The US Central Bank raised interest rates by 75 bps on July 27th as expected. This takes the Fed Funds target range up to 2.25%-2.50%. Powell has guIded the markets to expect further interest rate increases in the meeting(s) ahead including the Sept. 20-21 meeting. The question is whether the Fed will hike 50 bps or 75 bps at this meeting. Either way, the Fed Funds rate will be approximately 3% by end of September, 2022. With a 3%+ Fed Funds rate likely over the near term, the US interest rate curve is very expensive (meaning yields are too low) at below 3% all the way out to 30-year bonds. When considered in the context of the recent 9%+ annual inflation print, the yields are outright wackadoodle.
Bond yields across the curve and across the globe are very likely to rise steadily and appreciably ahead. While the magnitude of the move is yet to be determined, we are at yield levels relative to inflation where I comfortably believe the rise in market interest rates will be measured in the 100s of basis points. The fundamental combination of rising overnight interest rates coupled with global inflationary pressures far steeper and longer lasting than anticipated, point to further sharp declines in bond prices. Make no mistake, we are in a bear market for bonds. One needn’t be a technical analysis genius to observe that the trend in bond yields is higher despite the current brief pause we are experiencing over the past couple of weeks. Investors should take the chance to unload yield sensitive securities while the getting is good.
As for stocks, the market is exhibiting classic bear market activity. Bear markets tend to fall precipitously and then plateau and chop around sideways until there is general exhaustion and apathy amongst short sellers at which point the market resumes it’s next leg lower. It is telling that both stocks and bonds failed to move lower on the higher than anticipated June CPI and PPI numbers. Price action dictates that we are in the midst of a countertrend rally which can be vicious as shorts are forced to cover. The current stability of bonds is reinforcing the notion that inflation is softening anecdotally and the economy is weakening to a point where Central Banks may not need to be as aggressive in hiking rates to quell inflation. I believe this notion is fallacious. Even further moderate rate hikes and a slowing of inflation make 5-year yields under 3% and 10 -year notes at 2.62% look absurd. The markets are still awash in central bank provided liquidity and we’re merely at the beginning stages of the reversal of excess liquidity. Stocks are in a bear market, the trend is lower, the phenomena is global and investors should take this chance to exit risk assets. More likely, investors will attempt to buy this dip and provide fuel for the next selloff after this current respite.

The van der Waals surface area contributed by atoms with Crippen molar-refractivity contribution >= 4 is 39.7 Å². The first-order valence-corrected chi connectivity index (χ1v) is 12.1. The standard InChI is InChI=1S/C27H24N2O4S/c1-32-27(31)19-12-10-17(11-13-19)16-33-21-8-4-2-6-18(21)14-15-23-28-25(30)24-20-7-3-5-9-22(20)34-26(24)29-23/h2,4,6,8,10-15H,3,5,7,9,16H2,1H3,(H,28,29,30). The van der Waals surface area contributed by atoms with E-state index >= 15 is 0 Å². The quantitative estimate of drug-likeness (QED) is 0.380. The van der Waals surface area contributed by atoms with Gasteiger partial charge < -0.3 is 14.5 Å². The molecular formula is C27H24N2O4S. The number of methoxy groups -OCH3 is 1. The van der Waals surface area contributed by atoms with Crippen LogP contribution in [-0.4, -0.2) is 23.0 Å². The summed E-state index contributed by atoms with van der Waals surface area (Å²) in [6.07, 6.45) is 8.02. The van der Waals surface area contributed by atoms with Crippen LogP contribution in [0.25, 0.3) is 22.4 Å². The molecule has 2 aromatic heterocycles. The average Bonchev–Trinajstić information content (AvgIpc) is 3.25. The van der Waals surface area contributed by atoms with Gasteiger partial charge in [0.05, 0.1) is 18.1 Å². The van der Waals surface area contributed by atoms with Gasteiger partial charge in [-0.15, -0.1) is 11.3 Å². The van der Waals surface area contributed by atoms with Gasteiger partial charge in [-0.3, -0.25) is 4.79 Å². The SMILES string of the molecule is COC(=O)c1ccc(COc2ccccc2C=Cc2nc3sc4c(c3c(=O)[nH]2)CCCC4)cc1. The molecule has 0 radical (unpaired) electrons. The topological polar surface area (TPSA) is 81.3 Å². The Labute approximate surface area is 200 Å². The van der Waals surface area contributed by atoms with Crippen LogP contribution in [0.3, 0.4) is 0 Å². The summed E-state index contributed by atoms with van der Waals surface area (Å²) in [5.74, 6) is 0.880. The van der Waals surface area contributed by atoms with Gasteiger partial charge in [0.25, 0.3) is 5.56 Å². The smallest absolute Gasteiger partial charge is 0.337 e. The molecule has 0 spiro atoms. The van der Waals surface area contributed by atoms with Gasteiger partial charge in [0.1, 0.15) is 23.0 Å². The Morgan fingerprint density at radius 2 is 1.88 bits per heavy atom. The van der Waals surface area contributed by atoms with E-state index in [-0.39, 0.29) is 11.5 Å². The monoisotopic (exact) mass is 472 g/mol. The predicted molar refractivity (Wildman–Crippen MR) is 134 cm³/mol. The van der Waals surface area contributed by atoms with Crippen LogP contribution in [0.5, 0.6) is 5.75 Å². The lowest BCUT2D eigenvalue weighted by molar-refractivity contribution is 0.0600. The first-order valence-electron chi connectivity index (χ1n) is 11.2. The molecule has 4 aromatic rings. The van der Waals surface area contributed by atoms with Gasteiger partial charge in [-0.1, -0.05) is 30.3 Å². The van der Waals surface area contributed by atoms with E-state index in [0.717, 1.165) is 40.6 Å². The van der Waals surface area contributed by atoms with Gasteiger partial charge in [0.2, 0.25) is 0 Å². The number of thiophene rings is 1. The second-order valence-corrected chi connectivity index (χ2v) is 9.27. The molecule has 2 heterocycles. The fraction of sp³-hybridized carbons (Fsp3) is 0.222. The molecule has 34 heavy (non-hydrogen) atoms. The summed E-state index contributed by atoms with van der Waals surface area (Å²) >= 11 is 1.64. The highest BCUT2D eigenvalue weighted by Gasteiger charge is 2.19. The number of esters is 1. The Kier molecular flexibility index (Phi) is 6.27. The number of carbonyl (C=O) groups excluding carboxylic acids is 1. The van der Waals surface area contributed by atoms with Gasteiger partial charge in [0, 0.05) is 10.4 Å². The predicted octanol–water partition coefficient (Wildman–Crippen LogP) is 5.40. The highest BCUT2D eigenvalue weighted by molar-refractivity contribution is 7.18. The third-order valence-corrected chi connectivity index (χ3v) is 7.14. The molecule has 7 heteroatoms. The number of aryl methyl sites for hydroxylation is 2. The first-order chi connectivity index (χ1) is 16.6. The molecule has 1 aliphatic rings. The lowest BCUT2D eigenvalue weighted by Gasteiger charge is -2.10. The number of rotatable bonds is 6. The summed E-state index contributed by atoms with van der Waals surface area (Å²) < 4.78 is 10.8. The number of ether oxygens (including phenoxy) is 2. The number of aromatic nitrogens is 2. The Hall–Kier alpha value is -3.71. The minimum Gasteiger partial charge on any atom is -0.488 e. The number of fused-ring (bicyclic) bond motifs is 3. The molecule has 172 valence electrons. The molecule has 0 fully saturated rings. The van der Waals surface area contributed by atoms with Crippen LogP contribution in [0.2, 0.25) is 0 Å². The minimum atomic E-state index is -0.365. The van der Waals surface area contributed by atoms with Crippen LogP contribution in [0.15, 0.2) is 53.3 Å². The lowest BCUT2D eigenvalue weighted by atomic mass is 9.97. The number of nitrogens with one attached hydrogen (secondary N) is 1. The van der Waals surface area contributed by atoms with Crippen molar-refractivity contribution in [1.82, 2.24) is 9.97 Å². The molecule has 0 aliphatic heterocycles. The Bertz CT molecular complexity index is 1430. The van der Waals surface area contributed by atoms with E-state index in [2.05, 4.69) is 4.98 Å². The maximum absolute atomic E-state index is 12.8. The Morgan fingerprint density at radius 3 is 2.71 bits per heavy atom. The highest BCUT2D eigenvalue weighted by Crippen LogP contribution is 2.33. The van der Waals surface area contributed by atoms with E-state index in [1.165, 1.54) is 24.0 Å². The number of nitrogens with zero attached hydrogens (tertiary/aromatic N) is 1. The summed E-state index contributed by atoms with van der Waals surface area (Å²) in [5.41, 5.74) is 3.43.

On a longer term basis, the overall direction of risk assets will be heavily influenced by Central Banks’ posture toward liquidity. This has been true during the bull market when central banks injected unprecedented amounts of liquidity into the system. In an effort to dampen inflationary pressures across the globe, central banks must extract liquidity from the system and markets will follow downward. It is more than coincidence that equities, bonds, cryptos, NFTs, SPACs, private company valuations, etc. are all down markedly at the same time. Different stripes of the same liquidity fueled Zebra.